GB5HQ - 15m CW - 2003

Roger G3SXW, Nigel G3TXF, Ian G3WVG

A multi-operator, multi-location GB5HQ entry was made in the July 2003 IARU Contest. The full details of this first major effort in the National Society section of the IARU Contest by the UK's RSGB can be found on www.GB5HQ.com The main GB5HQ website includes details of each of the twelve stations operating as GB5HQ.

This page describes the operation on just one of the twelve band-mode slots : 15m CW, which was operated by (l to r in shack photo) Nigel G3TXF, Roger G3SXW and Ian G3WVG.

Some 1,200 QSOs were made on 15m CW during the IARU Contest. Propagation conditions were relatively poor with a major solar event only a few hours before the contest began. More details on the overall GB5HQ claimed scores will be found on the GB5HQ website in due course.

The 15m CW GB5HQ station during the 2003 IARU Contest operation was located in North Devon. The operators used three separate screens:

1. The left-hand position was the main 'run' operator position which had just WriteLog on the screen. There was no separate 'mult' station.

2. The middle screen was used for the specially set-up GB5HQ DX-Cluster and for chat messages (mainly multiplier alerts and server related info).

3. The right-hand screen was linked to a remotely located FT-847 which acted as a computer controlled 'QRM-free' in-band spotting receiver.

The 15m CW GB5HQ station used a single FT1000MP feeding into an Alpha 89 amplifier. The output of the single run/multiplier-working station was manually switched between two 4el 15m yagis. The beams were mounted on 80ft mobile towers. Conditions at the beginning of the contest were poor and there was barely any 'direct' propagation with North America during the Saturday evening/night-time. The major path was South-West towards South America, where it was possible to work North America, the Caribbean or even some long-path Asia-Pacific stations. The QTH in North Devon used for this operation is particularily good for the South West with a 250m drop from the site (on top of a hill) down to the sea in less than 800m.

The W6EL Propagation Program was used to determine the openings on 15m during the 24-hour contest. The 'frequency map' was set to 21MHz. This proved to be most useful in determining the likely openings for a given K index (mostly 3) and SFI (122). Most of the night was spent CQ'ing towards the SW which provided a continuous slow trickle of stations (and useful distant multipliers) through various skewed propagation paths.

Loud "clunking echos" confirmed that this was a good direction to be calling while searching for stations on, what was otherwise, a 'dead 15m band'.

Ian G3WVG provided all the necessary hardware for the four main 'computer' services for the 15m CW GB5HQ station. There was a considerable amount of 'computery' which took several weeks to set up.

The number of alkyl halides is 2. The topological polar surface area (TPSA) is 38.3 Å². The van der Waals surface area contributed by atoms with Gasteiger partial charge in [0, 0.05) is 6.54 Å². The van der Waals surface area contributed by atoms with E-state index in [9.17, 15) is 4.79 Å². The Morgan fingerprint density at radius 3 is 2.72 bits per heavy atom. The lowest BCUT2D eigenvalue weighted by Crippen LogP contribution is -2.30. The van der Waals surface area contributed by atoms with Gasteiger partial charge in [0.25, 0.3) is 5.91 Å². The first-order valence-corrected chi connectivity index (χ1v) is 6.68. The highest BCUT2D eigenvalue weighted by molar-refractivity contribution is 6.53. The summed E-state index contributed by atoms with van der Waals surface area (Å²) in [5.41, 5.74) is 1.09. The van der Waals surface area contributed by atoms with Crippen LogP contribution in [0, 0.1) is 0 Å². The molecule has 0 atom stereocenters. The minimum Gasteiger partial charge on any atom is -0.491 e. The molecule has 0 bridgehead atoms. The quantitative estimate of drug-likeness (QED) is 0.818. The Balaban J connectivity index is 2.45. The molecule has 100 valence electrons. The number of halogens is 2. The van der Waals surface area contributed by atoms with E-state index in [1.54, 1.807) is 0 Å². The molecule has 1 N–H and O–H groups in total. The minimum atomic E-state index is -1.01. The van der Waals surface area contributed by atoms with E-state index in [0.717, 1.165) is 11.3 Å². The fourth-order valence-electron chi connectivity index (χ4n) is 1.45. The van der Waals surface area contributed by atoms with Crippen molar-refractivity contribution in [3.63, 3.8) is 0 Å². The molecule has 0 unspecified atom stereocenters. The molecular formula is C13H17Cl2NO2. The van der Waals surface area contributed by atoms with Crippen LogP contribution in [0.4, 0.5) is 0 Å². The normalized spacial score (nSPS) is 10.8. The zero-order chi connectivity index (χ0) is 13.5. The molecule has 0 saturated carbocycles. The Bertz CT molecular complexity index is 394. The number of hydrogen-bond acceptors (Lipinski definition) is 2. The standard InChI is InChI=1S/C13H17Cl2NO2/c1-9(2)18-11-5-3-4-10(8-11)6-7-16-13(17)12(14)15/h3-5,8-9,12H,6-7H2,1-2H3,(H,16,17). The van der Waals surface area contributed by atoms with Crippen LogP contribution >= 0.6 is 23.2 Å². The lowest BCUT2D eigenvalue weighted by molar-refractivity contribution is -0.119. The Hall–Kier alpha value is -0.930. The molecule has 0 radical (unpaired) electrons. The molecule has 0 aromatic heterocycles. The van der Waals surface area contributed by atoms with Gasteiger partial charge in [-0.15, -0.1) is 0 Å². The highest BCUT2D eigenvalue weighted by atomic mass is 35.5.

The logging software used was WriteLog (because of its Internet server logging features). None of the three operators was familiar with WriteLog prior to the contest. By the end of the contest none of us was particularly excited about this logging software either. Time and more practice would possibly increase our overall appreciation of WriteLog. [However it has to be said that all three are diehard CT users/fans for the past fifteen years!]

The other computer related activities which Ian G3WVG sorted out for the 15m CW GB5HQ station were:

1. access to a special GB5HQ DX-Cluster,

2. access to a GB5HQ "message-reflector"

3. access a remotely located spotting receiver. The remote spotting receiver (located in Ian G3WVG's shack 200 miles away!) was successfully controlled over a normal dial-up Internet service.

Ian G3WVG, Nigel G3TXF and Roger G3SXW stand behind the live 11GHz satellite mobile base-station.
It had been planned to take advantage of the high-speed Internet access available through a mobile satellite system, which had been kindly loaned to us for the event. Although the mobile satellite system provided higher-speed access, for some reason (which we were never able to discover) it was not possible effectively to 'share' this higher speed with own local network.
The 15m CW GB5HQ operation from North Devon was the first time that the group had participated in a major RSGB-led entry for the IARU Contest. Roger G3SXW provided the main-stay of the operating as well as key input on multiplier chasing and propagation forecasts etc. Despite the awful HF conditions during the first half of the IARU Contest, the group had fun participating in such a major national event, as well as learning about many useful new applications that the Internet can bring to the world of HF Contesting.
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